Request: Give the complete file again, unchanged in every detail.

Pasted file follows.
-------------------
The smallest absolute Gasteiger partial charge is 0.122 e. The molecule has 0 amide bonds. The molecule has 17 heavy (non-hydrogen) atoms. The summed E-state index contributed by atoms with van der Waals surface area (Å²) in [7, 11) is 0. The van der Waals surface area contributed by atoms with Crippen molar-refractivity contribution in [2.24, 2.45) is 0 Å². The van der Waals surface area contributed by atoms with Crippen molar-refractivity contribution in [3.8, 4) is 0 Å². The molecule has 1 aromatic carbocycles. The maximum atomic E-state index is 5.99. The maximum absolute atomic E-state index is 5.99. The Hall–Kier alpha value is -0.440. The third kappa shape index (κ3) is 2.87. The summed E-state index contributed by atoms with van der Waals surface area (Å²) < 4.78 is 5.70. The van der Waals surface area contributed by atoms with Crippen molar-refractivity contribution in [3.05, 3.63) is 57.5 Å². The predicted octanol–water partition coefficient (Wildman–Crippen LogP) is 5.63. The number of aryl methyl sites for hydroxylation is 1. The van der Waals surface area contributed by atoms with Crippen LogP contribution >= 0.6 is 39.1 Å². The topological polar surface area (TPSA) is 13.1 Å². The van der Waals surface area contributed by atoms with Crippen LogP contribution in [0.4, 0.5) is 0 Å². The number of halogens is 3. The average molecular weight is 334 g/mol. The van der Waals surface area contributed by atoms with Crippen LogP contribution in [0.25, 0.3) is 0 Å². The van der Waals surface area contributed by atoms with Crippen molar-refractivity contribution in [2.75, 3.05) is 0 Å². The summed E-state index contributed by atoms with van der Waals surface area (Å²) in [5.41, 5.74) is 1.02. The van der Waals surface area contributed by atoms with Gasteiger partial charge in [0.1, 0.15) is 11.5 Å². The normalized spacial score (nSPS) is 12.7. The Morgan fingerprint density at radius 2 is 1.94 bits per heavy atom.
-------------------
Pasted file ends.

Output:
The smallest absolute Gasteiger partial charge is 0.122 e. The molecule has 0 amide bonds. The molecule has 17 heavy (non-hydrogen) atoms. The summed E-state index contributed by atoms with van der Waals surface area (Å²) in [7, 11) is 0. The van der Waals surface area contributed by atoms with Crippen molar-refractivity contribution in [2.24, 2.45) is 0 Å². The van der Waals surface area contributed by atoms with Crippen molar-refractivity contribution in [3.8, 4) is 0 Å². The molecule has 1 aromatic carbocycles. The maximum atomic E-state index is 5.99. The maximum absolute atomic E-state index is 5.99. The Hall–Kier alpha value is -0.440. The third kappa shape index (κ3) is 2.87. The summed E-state index contributed by atoms with van der Waals surface area (Å²) < 4.78 is 5.70. The van der Waals surface area contributed by atoms with Crippen molar-refractivity contribution in [3.05, 3.63) is 57.5 Å². The predicted octanol–water partition coefficient (Wildman–Crippen LogP) is 5.63. The number of aryl methyl sites for hydroxylation is 1. The van der Waals surface area contributed by atoms with Crippen LogP contribution >= 0.6 is 39.1 Å². The topological polar surface area (TPSA) is 13.1 Å². The van der Waals surface area contributed by atoms with Crippen LogP contribution in [0.4, 0.5) is 0 Å². The number of halogens is 3. The average molecular weight is 334 g/mol. The van der Waals surface area contributed by atoms with Crippen LogP contribution in [0.25, 0.3) is 0 Å². The van der Waals surface area contributed by atoms with Crippen molar-refractivity contribution in [2.75, 3.05) is 0 Å². The summed E-state index contributed by atoms with van der Waals surface area (Å²) in [5.41, 5.74) is 1.02. The van der Waals surface area contributed by atoms with Gasteiger partial charge in [0.1, 0.15) is 11.5 Å². The normalized spacial score (nSPS) is 12.7. The Morgan fingerprint density at radius 2 is 1.94 bits per heavy atom.